Messaging Toolkit

The resources on this page were developed to support the 80 school districts in Los Angeles County and share tips and information with their teachers, parents and community.
Documents for Download

Rising to the Challenge: Supporting Parents/Caregivers

The Los Angeles County Office of Education developed the following messaging for school districts to use in newsletters, emails, social media posts and other communications in order to support their parents in a remote learning environment.

The information here is contained in the Related Files below, ready to download and customize for district use.

• Remote Learning

Five Tips on How to Support Remote Learning

  1. Create a Dedicated Learning Space. Create an area where your child can work. This space should be separate from where they play and allow for you to limit distractions. Make sure to equip this area with the things that they will need to complete their work. You want to establish an atmosphere of learning that places a value on education and an understanding that they are not on vacation.
  2. Develop a Schedule. Set a schedule for your child that includes time for learning (working in course or on class assignments) and studying (reviewing material and preparing for tests, etc). Consider what time your child is at his/her best as you plan academic time. Make sure to include breaks where they can get up to go for a walk or have a snack.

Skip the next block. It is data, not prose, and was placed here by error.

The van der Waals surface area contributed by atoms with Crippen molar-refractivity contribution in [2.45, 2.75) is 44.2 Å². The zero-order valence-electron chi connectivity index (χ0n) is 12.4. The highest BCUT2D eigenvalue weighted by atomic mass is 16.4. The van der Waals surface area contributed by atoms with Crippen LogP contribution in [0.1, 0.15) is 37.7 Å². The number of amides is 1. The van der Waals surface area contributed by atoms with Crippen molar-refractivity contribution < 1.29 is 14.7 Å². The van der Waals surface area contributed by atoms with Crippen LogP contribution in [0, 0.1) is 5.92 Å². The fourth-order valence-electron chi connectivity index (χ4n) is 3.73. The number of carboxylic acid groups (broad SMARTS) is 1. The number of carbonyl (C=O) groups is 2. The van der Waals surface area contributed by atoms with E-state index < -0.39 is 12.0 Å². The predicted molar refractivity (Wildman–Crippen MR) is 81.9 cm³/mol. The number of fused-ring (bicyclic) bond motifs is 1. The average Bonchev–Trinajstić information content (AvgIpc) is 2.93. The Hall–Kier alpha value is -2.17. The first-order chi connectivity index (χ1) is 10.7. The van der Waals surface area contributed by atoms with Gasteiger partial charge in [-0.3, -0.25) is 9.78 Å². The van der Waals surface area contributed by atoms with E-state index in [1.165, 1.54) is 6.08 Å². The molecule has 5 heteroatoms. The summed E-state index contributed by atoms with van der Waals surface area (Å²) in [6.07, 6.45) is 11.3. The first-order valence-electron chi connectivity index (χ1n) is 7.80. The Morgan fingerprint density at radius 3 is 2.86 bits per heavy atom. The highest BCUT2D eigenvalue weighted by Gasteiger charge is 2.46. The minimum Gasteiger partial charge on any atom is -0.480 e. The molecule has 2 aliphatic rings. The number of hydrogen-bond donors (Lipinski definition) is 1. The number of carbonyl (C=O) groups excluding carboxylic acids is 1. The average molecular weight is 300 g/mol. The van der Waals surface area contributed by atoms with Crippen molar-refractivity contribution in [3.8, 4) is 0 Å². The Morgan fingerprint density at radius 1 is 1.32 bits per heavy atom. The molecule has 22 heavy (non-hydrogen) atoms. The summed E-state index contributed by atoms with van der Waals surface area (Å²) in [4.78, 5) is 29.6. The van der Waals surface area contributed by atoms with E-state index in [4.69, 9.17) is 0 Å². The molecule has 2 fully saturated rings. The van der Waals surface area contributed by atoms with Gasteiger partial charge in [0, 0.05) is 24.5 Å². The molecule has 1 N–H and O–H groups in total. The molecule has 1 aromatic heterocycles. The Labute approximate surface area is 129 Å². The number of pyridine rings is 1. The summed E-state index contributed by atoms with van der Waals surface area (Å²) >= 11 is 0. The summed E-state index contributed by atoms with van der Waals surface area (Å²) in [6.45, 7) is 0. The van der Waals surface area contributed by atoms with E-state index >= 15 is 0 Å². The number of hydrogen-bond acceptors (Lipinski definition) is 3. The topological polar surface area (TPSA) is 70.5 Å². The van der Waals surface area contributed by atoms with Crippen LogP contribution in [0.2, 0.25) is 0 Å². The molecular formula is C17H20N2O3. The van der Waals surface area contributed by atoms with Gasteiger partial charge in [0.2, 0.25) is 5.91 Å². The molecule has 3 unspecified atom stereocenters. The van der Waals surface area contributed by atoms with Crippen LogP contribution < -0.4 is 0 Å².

3. Mix Screen Time with Traditional Media. Since it is likely that your child will want to engage in screen-related activities during breaks (video games, television, etc.), you will want to limit screen time by mixing in other types of learning activities. Encourage your child to read print books, perform paper/pencil tasks, and participate in physical activity.
  4. Communicate with Your Child. Take the time to talk to your child. This will help as you are developing their schedule and setting up their learning space. It will also help you to make any adjustments and provide support. Don’t be afraid of making changes that will help your child succeed.

Stay Connected. Maintain interaction with teachers and peers. Encourage your child to interact with his/her teacher, especially if he/she is having difficulty. Use video chats to connect with his/her friends. If your child is young and has never participated in a video chat, connect with another parent to set up a virtual “play date.” As a parent, you should also stay in touch with teachers and other parents. Finding out from other parents what is working for them can be helpful as many of you are going through online learning for the first time.